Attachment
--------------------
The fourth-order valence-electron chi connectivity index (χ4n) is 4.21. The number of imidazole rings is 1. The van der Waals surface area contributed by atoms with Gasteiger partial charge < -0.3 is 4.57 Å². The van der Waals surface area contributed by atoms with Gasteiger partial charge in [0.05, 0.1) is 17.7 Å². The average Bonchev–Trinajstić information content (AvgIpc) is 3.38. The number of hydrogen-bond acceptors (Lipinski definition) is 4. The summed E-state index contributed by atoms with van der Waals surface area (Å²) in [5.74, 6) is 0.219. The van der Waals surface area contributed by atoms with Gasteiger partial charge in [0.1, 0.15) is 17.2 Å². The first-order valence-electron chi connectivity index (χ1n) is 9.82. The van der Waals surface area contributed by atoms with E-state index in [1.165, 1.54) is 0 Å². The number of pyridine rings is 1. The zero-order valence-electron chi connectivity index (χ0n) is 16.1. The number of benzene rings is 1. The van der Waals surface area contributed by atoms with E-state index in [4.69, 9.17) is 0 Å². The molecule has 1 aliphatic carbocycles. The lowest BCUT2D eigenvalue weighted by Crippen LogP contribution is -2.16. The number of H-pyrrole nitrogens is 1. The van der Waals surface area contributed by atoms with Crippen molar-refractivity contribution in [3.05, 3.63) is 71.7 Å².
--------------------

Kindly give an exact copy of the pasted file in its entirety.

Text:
The fourth-order valence-electron chi connectivity index (χ4n) is 4.21. The number of imidazole rings is 1. The van der Waals surface area contributed by atoms with Gasteiger partial charge < -0.3 is 4.57 Å². The van der Waals surface area contributed by atoms with Gasteiger partial charge in [0.05, 0.1) is 17.7 Å². The average Bonchev–Trinajstić information content (AvgIpc) is 3.38. The number of hydrogen-bond acceptors (Lipinski definition) is 4. The summed E-state index contributed by atoms with van der Waals surface area (Å²) in [5.74, 6) is 0.219. The van der Waals surface area contributed by atoms with Gasteiger partial charge in [0.1, 0.15) is 17.2 Å². The first-order valence-electron chi connectivity index (χ1n) is 9.82. The van der Waals surface area contributed by atoms with E-state index in [1.165, 1.54) is 0 Å². The number of pyridine rings is 1. The zero-order valence-electron chi connectivity index (χ0n) is 16.1. The number of benzene rings is 1. The van der Waals surface area contributed by atoms with E-state index in [4.69, 9.17) is 0 Å². The molecule has 1 aliphatic carbocycles. The lowest BCUT2D eigenvalue weighted by Crippen LogP contribution is -2.16. The number of H-pyrrole nitrogens is 1. The van der Waals surface area contributed by atoms with Crippen molar-refractivity contribution in [3.05, 3.63) is 71.7 Å².